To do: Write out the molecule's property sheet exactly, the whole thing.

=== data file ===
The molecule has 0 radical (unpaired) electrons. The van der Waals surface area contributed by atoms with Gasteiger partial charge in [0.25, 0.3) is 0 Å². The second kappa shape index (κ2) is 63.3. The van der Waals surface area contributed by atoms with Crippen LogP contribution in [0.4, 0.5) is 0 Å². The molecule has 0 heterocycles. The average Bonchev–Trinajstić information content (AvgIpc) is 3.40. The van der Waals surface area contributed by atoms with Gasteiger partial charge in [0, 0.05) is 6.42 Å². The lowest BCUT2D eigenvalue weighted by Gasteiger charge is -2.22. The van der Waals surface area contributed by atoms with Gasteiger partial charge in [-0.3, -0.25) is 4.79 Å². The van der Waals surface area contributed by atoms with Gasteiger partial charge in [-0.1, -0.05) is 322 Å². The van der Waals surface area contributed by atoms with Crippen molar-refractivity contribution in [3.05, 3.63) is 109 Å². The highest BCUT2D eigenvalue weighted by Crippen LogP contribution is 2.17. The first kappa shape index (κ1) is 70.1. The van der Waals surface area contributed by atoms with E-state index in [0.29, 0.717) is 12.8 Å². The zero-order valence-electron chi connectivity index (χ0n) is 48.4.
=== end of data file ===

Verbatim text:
The molecule has 0 radical (unpaired) electrons. The van der Waals surface area contributed by atoms with Gasteiger partial charge in [0.25, 0.3) is 0 Å². The second kappa shape index (κ2) is 63.3. The van der Waals surface area contributed by atoms with Crippen LogP contribution in [0.4, 0.5) is 0 Å². The molecule has 0 heterocycles. The average Bonchev–Trinajstić information content (AvgIpc) is 3.40. The van der Waals surface area contributed by atoms with Gasteiger partial charge in [0, 0.05) is 6.42 Å². The lowest BCUT2D eigenvalue weighted by Gasteiger charge is -2.22. The van der Waals surface area contributed by atoms with Gasteiger partial charge in [-0.3, -0.25) is 4.79 Å². The van der Waals surface area contributed by atoms with Gasteiger partial charge in [-0.1, -0.05) is 322 Å². The van der Waals surface area contributed by atoms with Crippen molar-refractivity contribution in [3.05, 3.63) is 109 Å². The highest BCUT2D eigenvalue weighted by Crippen LogP contribution is 2.17. The first kappa shape index (κ1) is 70.1. The van der Waals surface area contributed by atoms with E-state index in [0.29, 0.717) is 12.8 Å². The zero-order valence-electron chi connectivity index (χ0n) is 48.4.